Negotiating a New Routine in the Time of Pandemic
My youngest has now emerged from quarantine within quarantine (henceforth QwQ) in our household. They were restricted for two weeks inside our house once they came home from college after having health problems during finals week.
This meant open windows and masks worn during the most mundane conversations — on my part, slapping on a mask before yelling that dinner was ready, and on their part slapping on a mask before picking up their dinner tray outside their door.
I can tell you two weeks of room service, three meals a day and occasional snacks, delivered outside the bedroom door or placed on the deck table outside is no fun for either the cook or the eater.
But now that they’ve emerged from their confinement suite we have to negotiate a new routine within the household. I’ve had to remind somebody a couple times they no longer have QwQ room service.
We also have to negotiate new approaches for an adult child living at home with parents, unable to go about living as young people did before this pandemic forced Stay Home orders.
How does one date when one can’t leave the house? How does one conduct one-on-one dialog with a romantic interest while across the room from one’s parents?
This past Friday was a dinner date. I was warned in advance this was a regular event before QwQ. We’d been discussing options to plan dinner later in the day — the adult child told me I didn’t need to plan for them because they were going to have dinner with their romantic partner.
Okay…you may imagine my eyebrows in my hairline.
Apparently these two lovebirds have been cooking together on Friday nights since they can’t go to restaurants. This time they can’t even meet in person to cook in the same kitchen, but cook together they would.
“Are you going to Zoom a meeting? Will you need a tripod set up in the kitchen?” I’d asked.
These are not exactly the kinds of details for which one designs and builds a kitchen, but here we are, thinking about methods to retrofit my kitchen into a Food TV network set for two.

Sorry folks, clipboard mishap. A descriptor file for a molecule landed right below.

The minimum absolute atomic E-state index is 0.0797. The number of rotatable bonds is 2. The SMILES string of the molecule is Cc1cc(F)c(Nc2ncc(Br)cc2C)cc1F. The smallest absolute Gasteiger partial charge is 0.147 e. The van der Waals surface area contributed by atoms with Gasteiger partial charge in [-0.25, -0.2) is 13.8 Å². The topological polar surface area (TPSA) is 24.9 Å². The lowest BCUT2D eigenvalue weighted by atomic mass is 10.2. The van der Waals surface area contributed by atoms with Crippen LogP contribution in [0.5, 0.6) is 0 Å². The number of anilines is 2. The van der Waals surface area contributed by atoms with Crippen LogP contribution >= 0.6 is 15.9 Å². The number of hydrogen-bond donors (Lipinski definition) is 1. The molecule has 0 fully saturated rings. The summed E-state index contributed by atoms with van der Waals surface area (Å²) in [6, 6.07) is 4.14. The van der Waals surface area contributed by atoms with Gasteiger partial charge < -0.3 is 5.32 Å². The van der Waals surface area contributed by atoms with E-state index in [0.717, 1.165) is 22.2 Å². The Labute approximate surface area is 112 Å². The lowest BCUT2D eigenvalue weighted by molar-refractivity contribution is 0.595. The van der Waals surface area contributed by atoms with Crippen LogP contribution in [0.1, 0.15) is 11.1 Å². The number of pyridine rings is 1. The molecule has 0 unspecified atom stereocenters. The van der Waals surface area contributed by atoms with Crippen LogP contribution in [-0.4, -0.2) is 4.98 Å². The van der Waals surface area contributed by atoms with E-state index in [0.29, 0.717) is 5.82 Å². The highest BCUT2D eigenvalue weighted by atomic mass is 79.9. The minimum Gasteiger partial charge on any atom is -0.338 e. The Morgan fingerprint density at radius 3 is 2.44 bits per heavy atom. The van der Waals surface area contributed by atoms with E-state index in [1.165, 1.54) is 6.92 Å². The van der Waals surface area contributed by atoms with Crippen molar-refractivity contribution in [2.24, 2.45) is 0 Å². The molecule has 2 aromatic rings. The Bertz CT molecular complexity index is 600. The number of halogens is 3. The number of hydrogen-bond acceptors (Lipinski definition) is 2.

No extra work needed this time; just a set of headphones with mic and their cell phone along with full use of the kitchen.
In other words, get out of the way, mother.
Not exactly easy since the kitchen is at one end of the family great room and my office is in the middle of the same space. Which means while I am poking around online and moderating comments here, my spawn is cooking away while engaged in discussion with their romantic partner.
The really awkward part: partner can hear me, I can’t hear them, and my adult child isn’t prefacing questions to me or to their partner so that we can’t tell who the question is aimed at before we both answer.
And then after dinner is done and the adult child flees with a prepared plate in one hand and the phone in the other, I’m left with the dirty dishes and other cooking detritus.
As I said, we have to negotiate a new routine within the household. Looks like I need to find something to do every Friday night in the garage, the basement, or the garden. And it looks like the adult child needs to clean the kitchen before taking off for the private part of the date.
~ ~ ~
Another aspect of pandemic life in a multi-generational household I hadn’t anticipated: the late night snack attack.